Alumni Spotlight: International Culinary Center
Adam Lathan was born and raised in Mobile, Alabama and started cooking at a young age, being taught traditional cooking methods and technique from his family using fresh seafood, produce and game from the Gulf Coast.
After college, Adam Lathan tried out a few corporate jobs in DC and New York before deciding to pursue his passion to work in the food industry. Founding the company as a small catering/pop up food vendor in 2014, The Gumbo Bros has gone on to receive high praise from customers and press alike having been seen/featured in: Martha Stewart’s Blog, Gothamist, Eater, New York Magazine and The Wall Street Journal.
The Gumbo Bros have recently expanded, and are planning to open their first storefront in Brooklyn in the Fall of 2016.
Where did you grow up and who impacted you as a child that led you to a career in the food industry?
I was born and raised on the Gulf Coast of Alabama. I was fortunate enough to spend a lot of time with my Great Grandmother who taught me the fundamentals of traditional Cajun/Southern cooking. She definitely kick-started my interest in the culinary world at a young age.
What specifically attracted you to the Culinary Entrepreneurship program at the International Culinary Center?
I had already started my business and things were starting out well, but I wanted to take things to the next level. I wanted to learn how I could turn a part time passion project into a viable and profitable business.
After researching different programs/graduate school options, I decided on ICC simply because of the proven track record of success seen with their alumni network. Attending an ICC open house also really helped to solidify my decision. I spoke with instructors about the program, told them about my business, and at the end of it all, I knew the program was a perfect fit for me.
What is the most valuable lesson you learned in the Culinary Entrepreneurship program at ICC?
The core curriculum at ICC is broad enough to canvas all the aspects of your business so you are covered on all fronts. What I found to be most valuable were the classes/lectures on businesses and trades that are different from mine. I think learning from other industries and applying them to your business plan is essential to differentiating yourself from the masses.
Such a specialized cuisine is dependent on being able to source authentic ingredients. How do you emulate the authenticity? How can you do that and be profitable?
We take a lot of pride in making our gumbos the right way, which takes a lot of patience and time. As tempting as it can be to cut corners, at the end of the day the product will suffer and ultimately affect sales.
I learned a lot about proper profit margins at ICC, how to calculate the actual amount you need to make per customer to cover that extra time and labor that goes into our products.
How did the International Culinary Center help you succeed?
There were so many aspects of the program at ICC that helped and are still helping me with my culinary career. The classes, material, instructors, classmates etc. are so engaging throughout the program, but what I have found to be the most helpful is the continued support even after I have graduated and moved on.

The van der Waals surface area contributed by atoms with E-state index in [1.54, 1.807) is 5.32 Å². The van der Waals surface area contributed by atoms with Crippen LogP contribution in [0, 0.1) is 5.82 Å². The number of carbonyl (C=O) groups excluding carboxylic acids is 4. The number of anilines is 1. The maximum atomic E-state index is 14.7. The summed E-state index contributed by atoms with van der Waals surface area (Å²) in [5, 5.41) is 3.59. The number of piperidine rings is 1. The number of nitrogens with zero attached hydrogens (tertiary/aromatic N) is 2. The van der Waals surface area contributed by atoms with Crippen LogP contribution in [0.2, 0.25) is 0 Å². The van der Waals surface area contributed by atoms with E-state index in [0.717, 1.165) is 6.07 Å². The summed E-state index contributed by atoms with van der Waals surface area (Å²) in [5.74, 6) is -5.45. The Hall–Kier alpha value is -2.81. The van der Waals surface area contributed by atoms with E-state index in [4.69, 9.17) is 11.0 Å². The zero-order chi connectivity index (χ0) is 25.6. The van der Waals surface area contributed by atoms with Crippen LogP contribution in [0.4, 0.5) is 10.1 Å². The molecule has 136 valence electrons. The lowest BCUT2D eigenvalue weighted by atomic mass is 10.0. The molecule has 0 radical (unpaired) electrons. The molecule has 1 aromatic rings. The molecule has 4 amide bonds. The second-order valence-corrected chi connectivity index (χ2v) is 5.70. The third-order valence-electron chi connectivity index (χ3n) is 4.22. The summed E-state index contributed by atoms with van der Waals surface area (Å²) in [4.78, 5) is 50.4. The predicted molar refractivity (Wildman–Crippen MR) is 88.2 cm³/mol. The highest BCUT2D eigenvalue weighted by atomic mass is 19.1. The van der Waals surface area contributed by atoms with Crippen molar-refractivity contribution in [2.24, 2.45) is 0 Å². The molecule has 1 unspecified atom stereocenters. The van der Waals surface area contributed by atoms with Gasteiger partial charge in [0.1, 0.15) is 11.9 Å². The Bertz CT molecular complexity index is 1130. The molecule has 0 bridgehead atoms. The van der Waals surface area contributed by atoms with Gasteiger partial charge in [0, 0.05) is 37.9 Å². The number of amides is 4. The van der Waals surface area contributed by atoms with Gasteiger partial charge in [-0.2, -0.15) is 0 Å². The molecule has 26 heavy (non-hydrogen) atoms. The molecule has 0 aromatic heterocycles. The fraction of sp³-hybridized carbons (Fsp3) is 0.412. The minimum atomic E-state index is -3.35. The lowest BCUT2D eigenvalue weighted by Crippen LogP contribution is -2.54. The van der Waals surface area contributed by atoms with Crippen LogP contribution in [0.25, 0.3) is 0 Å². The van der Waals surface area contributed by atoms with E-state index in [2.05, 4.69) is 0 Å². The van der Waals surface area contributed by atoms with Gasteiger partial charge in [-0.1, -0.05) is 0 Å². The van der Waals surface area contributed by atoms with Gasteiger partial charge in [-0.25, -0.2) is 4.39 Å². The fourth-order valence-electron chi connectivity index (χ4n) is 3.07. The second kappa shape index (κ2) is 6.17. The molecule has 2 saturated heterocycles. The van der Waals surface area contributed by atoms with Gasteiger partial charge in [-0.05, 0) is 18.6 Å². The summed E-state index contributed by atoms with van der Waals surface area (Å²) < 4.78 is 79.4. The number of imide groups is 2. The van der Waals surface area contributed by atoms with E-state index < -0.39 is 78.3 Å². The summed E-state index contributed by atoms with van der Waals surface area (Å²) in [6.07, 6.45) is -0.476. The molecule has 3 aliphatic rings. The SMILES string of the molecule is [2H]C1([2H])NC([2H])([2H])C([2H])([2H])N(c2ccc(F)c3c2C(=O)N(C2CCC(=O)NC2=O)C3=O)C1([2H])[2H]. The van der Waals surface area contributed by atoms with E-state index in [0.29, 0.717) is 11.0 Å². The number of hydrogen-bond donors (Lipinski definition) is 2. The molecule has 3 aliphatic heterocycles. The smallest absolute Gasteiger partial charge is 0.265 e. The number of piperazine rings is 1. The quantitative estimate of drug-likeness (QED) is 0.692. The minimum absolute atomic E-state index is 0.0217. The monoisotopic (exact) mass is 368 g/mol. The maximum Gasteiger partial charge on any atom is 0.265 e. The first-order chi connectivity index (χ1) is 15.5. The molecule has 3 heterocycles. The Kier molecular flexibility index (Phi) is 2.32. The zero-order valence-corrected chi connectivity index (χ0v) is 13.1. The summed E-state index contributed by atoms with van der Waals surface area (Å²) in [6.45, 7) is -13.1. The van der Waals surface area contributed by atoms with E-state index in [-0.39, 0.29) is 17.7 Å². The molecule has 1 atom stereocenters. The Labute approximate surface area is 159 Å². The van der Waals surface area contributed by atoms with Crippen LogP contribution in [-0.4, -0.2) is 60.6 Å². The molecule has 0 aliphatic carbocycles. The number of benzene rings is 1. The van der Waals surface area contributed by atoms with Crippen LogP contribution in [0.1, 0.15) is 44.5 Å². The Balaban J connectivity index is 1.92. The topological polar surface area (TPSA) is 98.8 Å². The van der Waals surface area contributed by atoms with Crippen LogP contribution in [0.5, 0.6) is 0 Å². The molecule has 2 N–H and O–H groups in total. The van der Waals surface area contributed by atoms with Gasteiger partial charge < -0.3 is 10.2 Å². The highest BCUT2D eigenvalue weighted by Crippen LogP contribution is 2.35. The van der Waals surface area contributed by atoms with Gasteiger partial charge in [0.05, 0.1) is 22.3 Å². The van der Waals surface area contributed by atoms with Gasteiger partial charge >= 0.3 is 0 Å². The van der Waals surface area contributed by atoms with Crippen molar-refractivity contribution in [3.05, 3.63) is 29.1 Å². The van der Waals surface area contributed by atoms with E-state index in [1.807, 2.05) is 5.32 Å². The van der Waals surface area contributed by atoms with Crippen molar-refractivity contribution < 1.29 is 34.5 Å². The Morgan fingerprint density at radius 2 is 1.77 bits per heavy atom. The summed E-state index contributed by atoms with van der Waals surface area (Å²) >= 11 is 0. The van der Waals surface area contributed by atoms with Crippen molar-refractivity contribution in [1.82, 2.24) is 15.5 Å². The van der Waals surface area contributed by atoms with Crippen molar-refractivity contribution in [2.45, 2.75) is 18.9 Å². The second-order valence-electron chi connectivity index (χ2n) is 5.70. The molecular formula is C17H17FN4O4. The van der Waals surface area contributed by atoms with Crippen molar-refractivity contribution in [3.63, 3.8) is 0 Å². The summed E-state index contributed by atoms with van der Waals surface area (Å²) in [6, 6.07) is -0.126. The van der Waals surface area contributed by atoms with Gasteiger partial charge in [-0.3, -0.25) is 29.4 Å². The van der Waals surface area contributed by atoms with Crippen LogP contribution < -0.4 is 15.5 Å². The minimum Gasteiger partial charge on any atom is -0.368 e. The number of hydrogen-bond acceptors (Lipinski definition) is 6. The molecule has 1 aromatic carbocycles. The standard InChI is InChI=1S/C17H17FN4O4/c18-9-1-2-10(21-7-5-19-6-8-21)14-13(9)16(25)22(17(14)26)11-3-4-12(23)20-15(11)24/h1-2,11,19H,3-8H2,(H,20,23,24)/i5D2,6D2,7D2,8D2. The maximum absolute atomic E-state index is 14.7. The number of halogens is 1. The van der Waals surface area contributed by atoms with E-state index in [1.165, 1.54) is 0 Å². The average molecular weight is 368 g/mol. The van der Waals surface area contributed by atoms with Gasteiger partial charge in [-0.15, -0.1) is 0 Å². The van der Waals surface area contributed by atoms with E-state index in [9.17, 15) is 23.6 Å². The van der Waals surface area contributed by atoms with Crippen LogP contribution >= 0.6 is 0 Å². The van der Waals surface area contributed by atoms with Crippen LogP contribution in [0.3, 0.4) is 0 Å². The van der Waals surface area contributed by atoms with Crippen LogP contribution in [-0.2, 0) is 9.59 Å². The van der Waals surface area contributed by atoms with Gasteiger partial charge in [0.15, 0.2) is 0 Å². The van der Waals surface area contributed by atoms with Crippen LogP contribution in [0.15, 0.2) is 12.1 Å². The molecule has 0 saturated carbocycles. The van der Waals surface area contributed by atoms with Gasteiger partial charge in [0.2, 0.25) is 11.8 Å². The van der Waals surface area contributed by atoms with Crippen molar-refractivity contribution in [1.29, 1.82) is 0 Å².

I am still in touch with classmates, I am collaborating with a few instructors on my own restaurant concept, and I continue to communicate with ICC regarding the progress of The Gumbo Bros. I feel the school doesn’t want you to just take the course, ICC wants you to succeed.
Is your goal to open a brick and mortar restaurant?
Yes. In fact, we spent over a year searching the marketplace in Manhattan and Brooklyn, and just recently closed on our first location in Boerum Hill, Brooklyn!
How is the Culinary Entrepreneurship program helping you achieve your goal?
In addition to what I learned in class, I still have access to my instructors (who have become mentors) and classmates, who continue to help me along the way. I think the relationships that I established at ICC have made a significant impact on the company.
You’ve embraced social media brilliantly to ensure your success. What is the key to making social media work for the Gumbo Bros?
The key to social media for us has been staying true to the voice of our company and our roots. We believe in honesty when it comes to how we portray our brand and the social space allows us to share what we do and connect with our customers on a personal level. The social space not only provides us with a platform to drive awareness of our brand, but also provides the perfect space to share visuals of our brand, awards received, press, and most importantly the food we are proud of.
Crystal ball, what lies ahead?
Hopefully big things! We will certainly be busy for the remainder of 2016 with the construction of our first storefront, prepping for the New York Wine and Food Festival, continuing to cater events, and participating at food markets throughout the city.
We are expanding our menu at Urbanspace’s Broadway Bites Food Festival, starting in June, and will have a wide variety of gumbo, po-boys, as well as Louisiana craft beer and cocktails on hand for the summer before opening the restaurant in the Fall.